Publisher – Zerotransform, LLC
Price – US $19.99 / EU €19.99 / UK £15.99 / AU $24.95
Release date – November 22nd 2016
Move Support – Yes
Pro Patch – No
Digital only – Yes
Reviewed on – Standard PS4
Zerotransform gives us Proton Pulse Plus, a VR Brick Breaker game available for the PlayStation VR, HTC Vive and Oculus Rift. This plays very similar to Danger Ball from PS Worlds (review here) but with a wider variety gaming elements and choices. You play through 3 Stages comprising of 50 levels or so in total and each ending in boss battle. 2 Move controllers can be used on the “aid” your game, but aren’t really need if you only have a DS4. This review game was reviewed on a standard PS4.
This is definitely a VR spin on a classic genre/game with you controlling a square paddle by simply looking where you want the paddle to move, but you are behind the paddle giving you a ground floor view of each level. An added mechanic is switching between your head paddle or using your move controllers as giant tennis rackets and batting the ball around each level. The Move controller option I found to be an exercise in frustration as I missed the ball(s) way more often with these on. Also they lost calibration a lot, I found myself having to recalibrate every time I started a new level and even during each level multiple times. It became a pain to use them so I just stopped and stuck with headset controls, which worked fine.
PPP starts off with simple levels that ease you into the game, it doesn’t take long for the action to get a little more amped up with many different variables changing up how you play. Bricks become indestructible, others explode or take multiple hits to destroy. Levels themselves take place in different shaped rooms making bounces unpredictable or include game changers like teleporters, rotating rooms or many other variables. Added to that are the boss battle which incorporate multiple levels mods making for the most challenging levels in the game.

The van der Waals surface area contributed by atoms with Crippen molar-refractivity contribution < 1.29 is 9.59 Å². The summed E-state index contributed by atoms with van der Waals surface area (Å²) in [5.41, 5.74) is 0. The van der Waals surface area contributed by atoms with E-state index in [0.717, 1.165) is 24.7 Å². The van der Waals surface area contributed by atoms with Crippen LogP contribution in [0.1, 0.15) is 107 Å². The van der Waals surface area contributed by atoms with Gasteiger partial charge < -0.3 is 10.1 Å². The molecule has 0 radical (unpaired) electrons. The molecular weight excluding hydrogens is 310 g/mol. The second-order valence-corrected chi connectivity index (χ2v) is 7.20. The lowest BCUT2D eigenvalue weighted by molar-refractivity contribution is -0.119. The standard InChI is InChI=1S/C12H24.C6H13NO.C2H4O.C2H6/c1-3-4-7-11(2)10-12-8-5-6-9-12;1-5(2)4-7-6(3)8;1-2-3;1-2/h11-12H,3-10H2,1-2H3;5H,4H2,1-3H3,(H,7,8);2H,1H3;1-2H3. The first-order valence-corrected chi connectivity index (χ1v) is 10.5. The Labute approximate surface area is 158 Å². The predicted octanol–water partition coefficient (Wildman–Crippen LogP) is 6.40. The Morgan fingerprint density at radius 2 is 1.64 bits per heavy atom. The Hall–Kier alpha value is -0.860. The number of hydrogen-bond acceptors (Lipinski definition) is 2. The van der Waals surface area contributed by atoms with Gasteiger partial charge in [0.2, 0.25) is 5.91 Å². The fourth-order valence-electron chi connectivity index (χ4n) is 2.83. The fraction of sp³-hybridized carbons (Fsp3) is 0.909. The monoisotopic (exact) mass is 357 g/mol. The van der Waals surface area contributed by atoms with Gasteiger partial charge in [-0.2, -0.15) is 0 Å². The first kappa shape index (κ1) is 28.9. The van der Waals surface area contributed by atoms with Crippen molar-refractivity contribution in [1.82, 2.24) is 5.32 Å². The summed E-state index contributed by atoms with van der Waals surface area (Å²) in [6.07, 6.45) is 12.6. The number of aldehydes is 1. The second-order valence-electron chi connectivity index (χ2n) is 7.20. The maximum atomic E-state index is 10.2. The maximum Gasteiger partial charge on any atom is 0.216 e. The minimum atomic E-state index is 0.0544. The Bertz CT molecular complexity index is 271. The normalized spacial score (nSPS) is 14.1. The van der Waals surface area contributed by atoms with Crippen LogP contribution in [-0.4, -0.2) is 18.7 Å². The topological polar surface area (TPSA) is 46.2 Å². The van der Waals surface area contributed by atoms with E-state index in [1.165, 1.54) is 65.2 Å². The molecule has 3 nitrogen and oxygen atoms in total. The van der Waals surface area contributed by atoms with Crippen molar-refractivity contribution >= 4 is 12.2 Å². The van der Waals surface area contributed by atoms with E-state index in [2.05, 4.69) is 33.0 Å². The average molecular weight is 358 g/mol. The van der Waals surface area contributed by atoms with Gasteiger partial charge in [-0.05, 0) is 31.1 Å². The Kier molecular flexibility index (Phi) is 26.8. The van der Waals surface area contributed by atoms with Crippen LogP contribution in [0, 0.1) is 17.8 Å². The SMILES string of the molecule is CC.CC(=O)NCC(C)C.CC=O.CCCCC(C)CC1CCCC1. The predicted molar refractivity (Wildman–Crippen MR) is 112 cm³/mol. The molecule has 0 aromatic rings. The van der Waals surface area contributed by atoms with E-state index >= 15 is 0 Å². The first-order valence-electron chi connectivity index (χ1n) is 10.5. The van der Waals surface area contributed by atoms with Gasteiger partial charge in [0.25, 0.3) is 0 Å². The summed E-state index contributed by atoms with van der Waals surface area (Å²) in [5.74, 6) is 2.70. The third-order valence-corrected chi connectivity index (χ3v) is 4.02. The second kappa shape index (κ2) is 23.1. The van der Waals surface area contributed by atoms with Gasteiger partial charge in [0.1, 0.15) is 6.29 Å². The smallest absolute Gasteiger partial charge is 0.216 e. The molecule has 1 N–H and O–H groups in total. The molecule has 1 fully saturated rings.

When it works, it’s fun, but it doesn’t always work. Besides the Move controller support being almost unusable, some of those level variables hinder enjoyment. Aiming your ball isn’t all that easy and levels with teleporters demand precision that is nigh impossible. With an inability to aim accurately and moving levels, breaking those last few bricks becomes a chore. Levels are also timed so when you are out of time your ball changes into an erratic energy orb that acts like an insane ball on a string so in theory you can guide it to destroy those last few blocks, in practice it’s hard to control and just creates frustration. Another issue I had is the ball can move to fast at times, and with explosions and other elements flashing in your face you can quickly lose sight of the ball and be down a life.
All the whining aside, this game does have some positive points. While the visuals are nothing to scream about, they work given the game type. I enjoyed the individual tracks as they are throwbacks to the MIDI tracks from the 80’s and 90’s, think Contra or Mega Man. There aren’t enough tracks here though and some of the songs quickly wear out their welcome. Lives are also given to you in ample supply, which I assume was the dev’s choice to balance out some of the more unfair elements at play. If you do run through all your lives the game also lets you continue wear you left off so your progress never feels to hindered.
With all the positives and negatives at play basically balancing themselves, the bottom line here is how much do you like brick breaker? By the end of the game I was definitely done with it, but you may feel different. Also, with games like Holoball and Danger ball this genre is already getting pretty populated so if you own either of those you may feel like this more of the same, though not quite as polished. It is fun and some of the music had me bouncing to the beat, it just gets old and the only reason to replay is for the fun of it.
How much would I pay? The asking price of $10US is probably an alright deal if you only have 1 of the big 3 VR consoles. However this game is also available for the Gear VR and Cardboard platforms for 1/3 of the price, and the only thing missing from those versions is the unneeded controller support. There is definitely fun to be had here and completing the game will probably take you less than 2 hours. Frustrations aside, it’s brick breaker, a tried a true game that works in VR, just not perfectly.